Vascular Plants of North Carolina
Account for Giant Goldenrod - Solidago gigantea   Aiton
Members of Asteraceae:
Members of Solidago with account distribution info or public map:
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Section 6 » Order Asterales » Family Asteraceae
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DistributionThroughout the state, except nearly absent from the outer Coastal Plain.

N.S. to Sask. and MT, south to northern FL, TX, and CO.
AbundanceCommon across the state, other than the outer Coastal Plain, where rare and local. Can be locally abundant, but not nearly as abundant as is the similar-looking Tall Goldenrod (S. altissima).
HabitatMoist to wet meadows, margins of freshwater marshes, streamhead ecotones, bottomlands and their edges, swamp openings, roadside ditches. Sometimes found in less wet sites, such as fields -- but generally considered a wetland species.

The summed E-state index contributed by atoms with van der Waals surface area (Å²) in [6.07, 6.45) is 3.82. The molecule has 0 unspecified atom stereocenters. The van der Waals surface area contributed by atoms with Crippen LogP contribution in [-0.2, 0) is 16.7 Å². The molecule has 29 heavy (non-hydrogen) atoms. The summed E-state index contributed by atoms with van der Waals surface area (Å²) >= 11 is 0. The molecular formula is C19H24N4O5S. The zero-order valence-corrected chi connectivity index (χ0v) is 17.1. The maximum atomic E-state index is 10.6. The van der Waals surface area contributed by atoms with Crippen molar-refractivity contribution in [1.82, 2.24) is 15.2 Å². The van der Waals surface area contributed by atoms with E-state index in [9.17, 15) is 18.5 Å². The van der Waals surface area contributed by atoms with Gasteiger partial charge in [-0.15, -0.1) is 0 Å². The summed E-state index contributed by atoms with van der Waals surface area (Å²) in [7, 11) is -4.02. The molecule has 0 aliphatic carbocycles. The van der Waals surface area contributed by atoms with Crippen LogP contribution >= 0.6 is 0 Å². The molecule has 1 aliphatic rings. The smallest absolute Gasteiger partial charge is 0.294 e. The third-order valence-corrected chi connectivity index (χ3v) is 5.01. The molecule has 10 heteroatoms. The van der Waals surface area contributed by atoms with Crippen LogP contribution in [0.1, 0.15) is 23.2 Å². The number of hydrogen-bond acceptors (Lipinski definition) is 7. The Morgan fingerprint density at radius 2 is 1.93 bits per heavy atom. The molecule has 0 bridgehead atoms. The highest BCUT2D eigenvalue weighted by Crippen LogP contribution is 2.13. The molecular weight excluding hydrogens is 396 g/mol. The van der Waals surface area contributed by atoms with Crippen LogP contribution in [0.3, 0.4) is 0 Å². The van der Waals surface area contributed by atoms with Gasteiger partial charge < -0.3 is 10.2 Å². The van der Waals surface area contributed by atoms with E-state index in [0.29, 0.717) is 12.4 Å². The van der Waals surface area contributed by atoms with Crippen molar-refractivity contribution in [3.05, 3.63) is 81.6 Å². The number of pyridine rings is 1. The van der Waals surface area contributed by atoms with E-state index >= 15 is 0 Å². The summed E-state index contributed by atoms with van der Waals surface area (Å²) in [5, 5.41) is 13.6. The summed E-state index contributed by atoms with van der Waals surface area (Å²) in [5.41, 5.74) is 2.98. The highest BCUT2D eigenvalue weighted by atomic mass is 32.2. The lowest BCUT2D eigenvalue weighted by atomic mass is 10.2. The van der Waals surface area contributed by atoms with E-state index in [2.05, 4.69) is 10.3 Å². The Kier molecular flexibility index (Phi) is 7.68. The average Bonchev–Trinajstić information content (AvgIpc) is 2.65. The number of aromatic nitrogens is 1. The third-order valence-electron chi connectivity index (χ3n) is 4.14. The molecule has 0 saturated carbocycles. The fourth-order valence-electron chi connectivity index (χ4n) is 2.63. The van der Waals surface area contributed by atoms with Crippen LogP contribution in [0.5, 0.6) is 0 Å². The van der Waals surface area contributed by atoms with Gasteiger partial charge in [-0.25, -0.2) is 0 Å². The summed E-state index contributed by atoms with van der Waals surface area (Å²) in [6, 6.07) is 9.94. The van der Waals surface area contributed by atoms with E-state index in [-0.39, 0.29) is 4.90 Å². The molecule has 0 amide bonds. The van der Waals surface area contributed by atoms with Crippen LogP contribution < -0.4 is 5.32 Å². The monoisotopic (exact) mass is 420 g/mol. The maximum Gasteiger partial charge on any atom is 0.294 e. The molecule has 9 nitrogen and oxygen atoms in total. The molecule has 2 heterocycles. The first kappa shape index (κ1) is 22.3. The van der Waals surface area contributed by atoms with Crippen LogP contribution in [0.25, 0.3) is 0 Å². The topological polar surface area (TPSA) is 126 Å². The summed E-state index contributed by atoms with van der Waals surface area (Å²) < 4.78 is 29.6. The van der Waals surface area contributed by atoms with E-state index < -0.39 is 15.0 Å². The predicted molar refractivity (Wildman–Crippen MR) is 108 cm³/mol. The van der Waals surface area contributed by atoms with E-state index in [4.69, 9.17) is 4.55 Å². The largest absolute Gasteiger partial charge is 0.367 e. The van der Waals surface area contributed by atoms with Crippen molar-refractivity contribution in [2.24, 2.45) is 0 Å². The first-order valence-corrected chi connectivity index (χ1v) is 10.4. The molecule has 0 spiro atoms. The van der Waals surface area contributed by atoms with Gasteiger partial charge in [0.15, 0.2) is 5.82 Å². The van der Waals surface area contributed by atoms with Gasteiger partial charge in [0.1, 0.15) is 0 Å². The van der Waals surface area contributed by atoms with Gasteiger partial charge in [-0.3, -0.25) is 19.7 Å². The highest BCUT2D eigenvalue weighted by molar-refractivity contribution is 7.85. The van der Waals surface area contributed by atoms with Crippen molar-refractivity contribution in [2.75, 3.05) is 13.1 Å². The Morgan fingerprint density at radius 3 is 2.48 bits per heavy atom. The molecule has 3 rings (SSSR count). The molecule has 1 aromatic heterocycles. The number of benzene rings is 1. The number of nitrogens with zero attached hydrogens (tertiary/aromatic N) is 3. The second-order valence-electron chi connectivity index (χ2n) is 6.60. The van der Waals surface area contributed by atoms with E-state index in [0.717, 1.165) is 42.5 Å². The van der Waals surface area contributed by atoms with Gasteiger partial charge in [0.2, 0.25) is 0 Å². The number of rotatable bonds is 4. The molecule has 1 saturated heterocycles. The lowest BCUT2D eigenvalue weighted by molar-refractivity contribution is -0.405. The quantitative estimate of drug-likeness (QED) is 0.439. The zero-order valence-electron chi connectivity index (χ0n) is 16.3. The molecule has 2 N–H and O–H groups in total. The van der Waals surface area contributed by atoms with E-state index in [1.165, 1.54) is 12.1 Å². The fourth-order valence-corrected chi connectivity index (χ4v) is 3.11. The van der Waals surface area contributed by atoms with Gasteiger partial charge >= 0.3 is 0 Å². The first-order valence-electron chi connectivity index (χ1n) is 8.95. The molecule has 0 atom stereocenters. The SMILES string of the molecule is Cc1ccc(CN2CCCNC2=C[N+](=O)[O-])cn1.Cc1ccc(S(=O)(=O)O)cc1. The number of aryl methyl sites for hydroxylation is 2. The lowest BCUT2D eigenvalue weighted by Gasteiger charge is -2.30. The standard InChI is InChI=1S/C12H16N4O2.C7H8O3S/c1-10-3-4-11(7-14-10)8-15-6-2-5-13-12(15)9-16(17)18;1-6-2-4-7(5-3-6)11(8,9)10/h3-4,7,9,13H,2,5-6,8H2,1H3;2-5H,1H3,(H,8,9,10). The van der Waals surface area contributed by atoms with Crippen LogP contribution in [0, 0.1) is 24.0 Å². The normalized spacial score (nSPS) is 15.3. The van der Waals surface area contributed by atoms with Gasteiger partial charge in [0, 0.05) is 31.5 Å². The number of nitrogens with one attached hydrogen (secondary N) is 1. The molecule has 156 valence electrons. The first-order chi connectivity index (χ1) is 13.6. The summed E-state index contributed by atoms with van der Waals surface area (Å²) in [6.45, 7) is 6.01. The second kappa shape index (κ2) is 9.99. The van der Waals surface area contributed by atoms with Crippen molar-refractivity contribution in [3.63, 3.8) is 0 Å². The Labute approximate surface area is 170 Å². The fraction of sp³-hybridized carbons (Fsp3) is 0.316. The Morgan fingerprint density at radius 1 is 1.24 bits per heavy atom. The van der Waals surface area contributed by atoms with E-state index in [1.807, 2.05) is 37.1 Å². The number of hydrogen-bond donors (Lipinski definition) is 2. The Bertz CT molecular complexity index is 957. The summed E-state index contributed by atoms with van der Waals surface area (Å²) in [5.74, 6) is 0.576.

PhenologyFlowering and fruiting August - early October.
IdentificationGiant Goldenrod is among our tallest species, typically 3-6 feet but as much as 7 feet. Stems are very leafy, the leaves lance-shape, tapered to a point, and toothed on the margins. The stems are smooth and glaucescent, white to flesh-pink. The inflorescence is typically triangular in outline and tapers to a point; branches are usually curved. It closely resembles Tall Goldenrod, and may be found together, but that species has hairy stems, and leaves are very short-hairy beneath and rough above; that species usually grows in drier and more upland sites.
Taxonomic CommentsNone

Other Common Name(s)Smooth Goldenrod, Tall Goldenrod (used for S. altissima)
State RankS5
Global RankG5
State Status
US Status
USACE-agcpFACW link
USACE-empFACW link
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B.A. SorrieMoore County, same data. MoorePhoto_natural
B.A. SorrieMoore County, 2018, northwestern portion of county. MoorePhoto_natural
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